So, falling is flying only... in the face of science!

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  • $\begingroup$ The final state of a glide (flight) can be predicted by holding conditions constant, simply ask the squirrel to do its best to hold them throughout its flight. $\endgroup$ – Robert DiGiovanni Nov 11 '19 at 5:38
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    $\begingroup$ Well, this is "bending the rules" a bit. But technically, holding conditions constant is not flight, it is falling... with style! $\endgroup$ – Vector Zita Nov 11 '19 at 18:09
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What is the definition of falling? Downward component to trajectory? Ballistic trajectory? Zero motion in horizontally forward direction? Zero aerodynamic force acting perpendicular to flight path, i.e. zero lift? Vertical speed component negative and increasing rather than steady-state? A non-zero acceleration component acting perpendicular to the flight path and also acting at least partially earthward, not skyward? (I.e. semi-ballistic trajectory due to insufficient lift.) Or something else? We can't answer without knowing which we mean. Some have suggested that if an aircraft is sinking at a constant rate but the nose is pointed above the horizon, then that is in some sense a "fall". Many would not agree.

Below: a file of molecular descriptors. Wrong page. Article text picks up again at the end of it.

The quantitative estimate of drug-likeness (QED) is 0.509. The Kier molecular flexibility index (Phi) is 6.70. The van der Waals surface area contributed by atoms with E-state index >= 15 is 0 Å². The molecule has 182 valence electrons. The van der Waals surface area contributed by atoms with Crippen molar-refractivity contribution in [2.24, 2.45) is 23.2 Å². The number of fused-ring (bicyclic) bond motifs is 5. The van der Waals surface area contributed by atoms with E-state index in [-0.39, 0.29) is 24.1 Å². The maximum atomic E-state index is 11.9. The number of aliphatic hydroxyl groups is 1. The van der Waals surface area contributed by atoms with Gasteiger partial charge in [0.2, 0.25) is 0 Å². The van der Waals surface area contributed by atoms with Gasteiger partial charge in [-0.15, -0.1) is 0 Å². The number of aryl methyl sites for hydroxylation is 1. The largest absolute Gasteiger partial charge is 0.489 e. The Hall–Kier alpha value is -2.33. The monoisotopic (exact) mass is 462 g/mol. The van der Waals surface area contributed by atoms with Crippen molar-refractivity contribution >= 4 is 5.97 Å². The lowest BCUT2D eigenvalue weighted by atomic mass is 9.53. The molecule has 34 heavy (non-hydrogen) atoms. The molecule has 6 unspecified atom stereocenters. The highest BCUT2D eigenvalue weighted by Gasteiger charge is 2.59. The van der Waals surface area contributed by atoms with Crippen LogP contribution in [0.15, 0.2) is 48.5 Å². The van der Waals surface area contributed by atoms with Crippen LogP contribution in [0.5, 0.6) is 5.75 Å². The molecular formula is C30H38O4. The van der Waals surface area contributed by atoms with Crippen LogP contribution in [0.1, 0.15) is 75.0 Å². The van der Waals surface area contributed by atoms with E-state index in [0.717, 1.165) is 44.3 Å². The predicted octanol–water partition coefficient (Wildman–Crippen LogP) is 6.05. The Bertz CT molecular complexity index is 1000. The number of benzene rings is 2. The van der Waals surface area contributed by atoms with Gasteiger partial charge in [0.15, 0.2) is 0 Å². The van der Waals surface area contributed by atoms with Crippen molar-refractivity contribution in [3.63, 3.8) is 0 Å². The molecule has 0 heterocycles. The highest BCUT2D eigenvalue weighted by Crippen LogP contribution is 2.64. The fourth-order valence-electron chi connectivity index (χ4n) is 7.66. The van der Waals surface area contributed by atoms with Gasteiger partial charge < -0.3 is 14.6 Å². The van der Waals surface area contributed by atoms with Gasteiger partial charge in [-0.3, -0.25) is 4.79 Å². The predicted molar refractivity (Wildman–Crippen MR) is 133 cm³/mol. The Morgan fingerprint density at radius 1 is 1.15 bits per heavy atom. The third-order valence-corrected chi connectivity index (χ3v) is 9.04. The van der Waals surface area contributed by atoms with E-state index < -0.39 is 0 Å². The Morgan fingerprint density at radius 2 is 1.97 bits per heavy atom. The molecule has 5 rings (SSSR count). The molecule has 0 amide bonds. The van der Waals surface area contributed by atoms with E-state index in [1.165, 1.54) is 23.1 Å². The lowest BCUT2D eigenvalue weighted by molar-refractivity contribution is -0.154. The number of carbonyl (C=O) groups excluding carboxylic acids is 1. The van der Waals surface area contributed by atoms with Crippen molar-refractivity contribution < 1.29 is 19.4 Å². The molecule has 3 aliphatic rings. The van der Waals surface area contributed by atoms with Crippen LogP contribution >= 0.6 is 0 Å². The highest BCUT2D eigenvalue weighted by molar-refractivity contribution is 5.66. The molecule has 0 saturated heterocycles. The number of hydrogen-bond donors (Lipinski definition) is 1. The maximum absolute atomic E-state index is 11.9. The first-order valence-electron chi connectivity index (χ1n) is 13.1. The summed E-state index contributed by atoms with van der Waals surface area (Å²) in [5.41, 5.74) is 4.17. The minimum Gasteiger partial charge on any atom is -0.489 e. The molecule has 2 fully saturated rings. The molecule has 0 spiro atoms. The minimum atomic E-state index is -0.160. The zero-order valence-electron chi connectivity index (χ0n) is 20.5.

Is an orbiting spacecraft "falling", according to common sense? And how about according to your chosen definition of "falling" from the list above? It's not so simple to define "falling", is it. Is the earth "falling"? Is the earth "flying"?

Implicit in this answer, is a hint that the question may not be a very useful one, because it is insufficiently constrained. But this may shed some light on possible answers nonetheless.

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  • $\begingroup$ You don't need my definition of falling to answer this question, because I mean any of them. From the ones you have listed, is there one that is not a particular case of flying? $\endgroup$ – bogl Nov 11 '19 at 7:53